Garlic Mushrooms

Garlic Mushrooms

Details

Garlicky mushrooms are a great addition to your pasta, salads or side dishes. Use these delicious garlicky mushrooms to top crostini with an Italian no-oil pesto spread and serve as an impressive appetizer.
  • Serves: 1 cup
  • Active Time: 30 mins
  • Total Time: 45 mins
  • Views: 30,749
  • Success Rating: 100% (?)
    0% - I fed it to the dog
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Steps

Step 1: Preparing the Garlicky Mushrooms

Preparing the Garlicky Mushrooms
  • 1/4 cup shallot, minced
  • 2 garlic cloves, minced
  • 2 cup loosely packed wild mushrooms such as king oysters, shimiji or chanterelles
  • 3 tbsp madeira or marsala wine
  • 2 tbsp fresh chives, minced
  • sea salt, to taste
  • freshly ground black pepper, to taste

Method

First, gather and prepare your mise en place. For the mushrooms, depending on their size you may need to cut up a few of the bigger ones. Leave some whole or in bigger pieces to give the dish more contrast.
*Note: mushrooms such as chanterelle, oyster, shitake, cremini, porcini, morel etc. would all work well.

To prepare the mushrooms, bring a large fry pan to medium heat. Add the shallots and cook until they begin to stick. Once they begin to stick, add the garlic and mushrooms. Stir well until the mushrooms also begin to stick. Be careful not to let them burn.

Next, add wine and deglaze the pan. Sauté until the mushrooms have released their liquid and the pan is almost dry–about 4 minutes. Gently stir in the chives, season with sea salt and freshly ground black pepper, to taste.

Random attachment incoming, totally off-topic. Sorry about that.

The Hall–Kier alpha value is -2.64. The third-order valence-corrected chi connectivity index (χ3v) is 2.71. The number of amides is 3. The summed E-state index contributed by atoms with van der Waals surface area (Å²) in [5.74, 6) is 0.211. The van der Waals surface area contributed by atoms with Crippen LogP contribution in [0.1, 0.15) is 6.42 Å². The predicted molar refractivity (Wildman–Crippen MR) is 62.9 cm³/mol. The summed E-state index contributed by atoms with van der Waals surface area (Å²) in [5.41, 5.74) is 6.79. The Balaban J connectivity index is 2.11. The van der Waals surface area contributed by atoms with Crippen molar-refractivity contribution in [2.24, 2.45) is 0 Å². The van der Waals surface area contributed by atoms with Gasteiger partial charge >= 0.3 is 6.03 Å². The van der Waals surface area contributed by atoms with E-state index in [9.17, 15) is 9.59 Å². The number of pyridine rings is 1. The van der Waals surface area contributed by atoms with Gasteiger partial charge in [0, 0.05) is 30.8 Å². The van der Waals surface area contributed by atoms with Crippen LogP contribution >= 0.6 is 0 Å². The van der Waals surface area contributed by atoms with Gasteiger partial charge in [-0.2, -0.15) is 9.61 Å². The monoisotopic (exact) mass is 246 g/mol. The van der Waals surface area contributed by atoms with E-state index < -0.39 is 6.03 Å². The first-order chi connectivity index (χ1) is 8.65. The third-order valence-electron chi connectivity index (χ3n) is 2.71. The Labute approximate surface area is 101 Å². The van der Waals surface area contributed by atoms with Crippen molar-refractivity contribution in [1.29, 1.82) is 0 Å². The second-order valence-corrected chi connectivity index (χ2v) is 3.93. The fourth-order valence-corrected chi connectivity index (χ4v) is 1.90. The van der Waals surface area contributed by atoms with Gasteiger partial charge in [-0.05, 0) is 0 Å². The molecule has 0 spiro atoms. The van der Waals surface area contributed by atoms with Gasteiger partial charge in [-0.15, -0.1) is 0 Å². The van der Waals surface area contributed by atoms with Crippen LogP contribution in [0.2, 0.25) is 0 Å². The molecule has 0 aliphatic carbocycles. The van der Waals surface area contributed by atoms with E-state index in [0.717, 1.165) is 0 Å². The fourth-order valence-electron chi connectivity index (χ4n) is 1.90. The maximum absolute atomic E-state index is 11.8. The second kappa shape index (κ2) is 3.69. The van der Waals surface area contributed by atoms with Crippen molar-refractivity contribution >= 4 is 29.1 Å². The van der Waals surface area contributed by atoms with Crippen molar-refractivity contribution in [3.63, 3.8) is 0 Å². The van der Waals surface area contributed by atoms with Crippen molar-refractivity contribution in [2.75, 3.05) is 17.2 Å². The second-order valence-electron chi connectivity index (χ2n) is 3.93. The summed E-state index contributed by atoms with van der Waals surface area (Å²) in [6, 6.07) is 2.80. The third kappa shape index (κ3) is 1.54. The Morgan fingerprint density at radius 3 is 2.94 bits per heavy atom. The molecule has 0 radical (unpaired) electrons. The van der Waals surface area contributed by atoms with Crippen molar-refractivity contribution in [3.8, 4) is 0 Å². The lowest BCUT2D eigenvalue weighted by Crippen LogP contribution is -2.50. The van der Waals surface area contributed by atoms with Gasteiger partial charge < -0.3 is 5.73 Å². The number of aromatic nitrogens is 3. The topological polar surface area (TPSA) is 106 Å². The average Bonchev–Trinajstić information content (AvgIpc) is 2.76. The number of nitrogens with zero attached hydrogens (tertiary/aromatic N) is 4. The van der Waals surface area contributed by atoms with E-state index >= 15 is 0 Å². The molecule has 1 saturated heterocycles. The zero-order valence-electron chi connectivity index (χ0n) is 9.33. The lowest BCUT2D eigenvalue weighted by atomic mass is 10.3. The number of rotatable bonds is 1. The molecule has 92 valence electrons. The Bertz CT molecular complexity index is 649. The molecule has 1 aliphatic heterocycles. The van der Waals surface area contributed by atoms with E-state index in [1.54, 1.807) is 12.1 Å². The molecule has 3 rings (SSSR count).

Serve as a topping to crostini or as a side dish. These mushrooms also make a nice topping for dishes such as creamy polenta. They can even be tossed with your favorite pasta.

Chef's Notes

In this recipe, pay attention to timing. To avoid burning the garlic, add it right before you add the mushrooms and liquid.

As a substitute for the wine, please use stock to deglaze the pan.

18 Comments

  • Lisa L
    Lisa L
    Hi! Is it possible to replace the wine with something else in the deglazing process ? For example using wine vinegar? Thanks!
  • Ken R Rouxbe Staff
    Ken R
    Use stock or even a touch of water water, not wine vinegar - that is way too acidic. Keep the deglazing liquid more neutral if you prefer not to use wine. ~Ken
  • Lisa L
    Lisa L
    Thanks Ken. Just wanted a replacement as I don't have any wine at the moment, but next time, I'll do the real deglazing :)
  • Theo P
    Theo P
    I made this dish... it was decent. Granted I didn't have the Madeira wine. Next time I will add a dash of butter and oil to sweat the shallots/garlic, the mushroom should have had a much more profound garlic onion flavor. Maybe even make it an integral sauce like sucs from chicken breast.
  • Kirk B
    Kirk B
    Hi Theo and thanks for your great comments! We appreciate your learning with Rouxbe and your enthusiasm is really exciting to see! Keep on cooking and learning with Rouxbe! Chef Kirk
  • Karen S
    Karen S
    The dish looks delicious and with no oil! Does anyone have problems with the ingredients sticking to the pan?
  • Kirk B
    Kirk B
    Hi Karen and thanks so much for your post. We appreciate - I trust that your peers will chime in but I will say that so long as you ensure that your pan is nice and hot before adding your mushrooms, you shouldn't be at risk of any ingredients sticking to the pan! Thanks so much and keep on cooking with Rouxbe! Chef Kirk
  • Shelley C
    Shelley C
    What’s a Marsala wine replacement!
  • Lauren L
    Lauren L
    Hi Shelley! Thank you for your question. If you use alcohol in cooking the replacement options are plentiful- Madeira, red or white wine, vermouth, brandy, bourbon, or even port. If you are staying away from alcohol for any reason my favorite option is vegetable stock. Balsamic, ume plum vinegar and tamari work but burn much more quickly so you want to add them when the pan is hot but the heat is off. Best of luck. Lauren